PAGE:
- July 18, 2014
Politics aside, the pullout of American troops from Iraq that began in 2010 put manufacturing executive Tim Howard in a bind.
Howard's firm, CounterBalance, manufactures and sells torsion springs that make it easier to lift lids, covers, hatches, countertops and electro-mechanical equipment. CounterBalance's patented device, called a counterbalance, is a key part of the hatch on U.S. Army tanks that allows soldiers to quickly enter and exit the vehicle.
The firm's products are also in copiers and medical laboratory machines, and clients include Xerox and Johnson & Johnson. But CounterBalance grew to $10 million in annual sales from 2005 to 2010 largely from military work. The company, with an official headquarters in suburban Philadelphia, even opened a second plant in Venice in 2007 to meet demand that coincided with a surge in troops in Iraq. A resident of North Port, in south Sarasota County, Howard runs CounterBalance from that 15,000-square-foot facility.
Yet the wind down of the war in Iraq, says Howard, squeezed annual sales at CounterBalance to less than $5 million in 2011. The drop forced Howard and his team to quickly create an alternative sales strategy. Says Howard: “We were in somewhat of a scramble.”
The solution was a big step for a small business: CounterBalance created a new division to design and manufacture a series of branded products that use its patented technology and systems to control the upward and downward motion of countertop doors. The technology is in the firm's torsion springs, which counteract downward force and neutralize the weight in the lid of whatever is being lifted. It's what makes the top of a copier machine, for example, go down soft and easy.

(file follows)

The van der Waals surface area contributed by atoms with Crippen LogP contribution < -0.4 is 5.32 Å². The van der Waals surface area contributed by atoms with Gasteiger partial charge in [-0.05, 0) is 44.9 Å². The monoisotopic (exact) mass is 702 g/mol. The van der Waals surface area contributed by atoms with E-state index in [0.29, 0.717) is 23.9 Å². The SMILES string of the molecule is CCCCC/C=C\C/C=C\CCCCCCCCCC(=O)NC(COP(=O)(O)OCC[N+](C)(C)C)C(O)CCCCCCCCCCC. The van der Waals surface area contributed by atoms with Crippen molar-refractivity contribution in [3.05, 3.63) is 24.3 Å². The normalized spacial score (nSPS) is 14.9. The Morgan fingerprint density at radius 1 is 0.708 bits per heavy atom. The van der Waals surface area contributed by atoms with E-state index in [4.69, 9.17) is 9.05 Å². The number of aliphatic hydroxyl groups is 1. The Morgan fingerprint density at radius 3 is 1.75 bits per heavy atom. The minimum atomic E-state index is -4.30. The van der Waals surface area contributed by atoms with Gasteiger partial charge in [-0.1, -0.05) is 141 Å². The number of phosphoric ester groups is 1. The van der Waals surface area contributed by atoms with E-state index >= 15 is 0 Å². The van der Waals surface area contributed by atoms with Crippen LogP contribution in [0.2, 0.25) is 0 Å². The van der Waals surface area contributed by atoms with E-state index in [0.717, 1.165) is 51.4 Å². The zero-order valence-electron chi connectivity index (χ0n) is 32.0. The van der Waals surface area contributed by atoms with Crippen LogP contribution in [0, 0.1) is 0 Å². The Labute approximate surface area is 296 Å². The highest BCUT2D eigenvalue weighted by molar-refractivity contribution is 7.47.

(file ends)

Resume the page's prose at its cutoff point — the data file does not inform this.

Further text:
The new division saved the company. The products have attracted clients from restaurants and bars to banks, casinos and hospitals. Annual sales, says Howard, have crept back up to around $6 million. The firm has around 35 employees.
“This was a large change for the company,” CounterBalance Public Relations Manager Lindsey Thiessen says. “We had a lot of things to plan for, but I think it has worked out really well.”
The new line of products includes the Counter-A-Syst, which reformulates how a commercial countertop, or a lift-gate commonly seen in bars, goes up and down. Counter-A-Syst, the company says, uses a flexible rod that stores mechanical energy when twisted. That energy creates a safer way for the countertop to move vertically. Howard, in a press release announcing Counter-A-Syst, says it's “unlike anything else in the marketplace today.”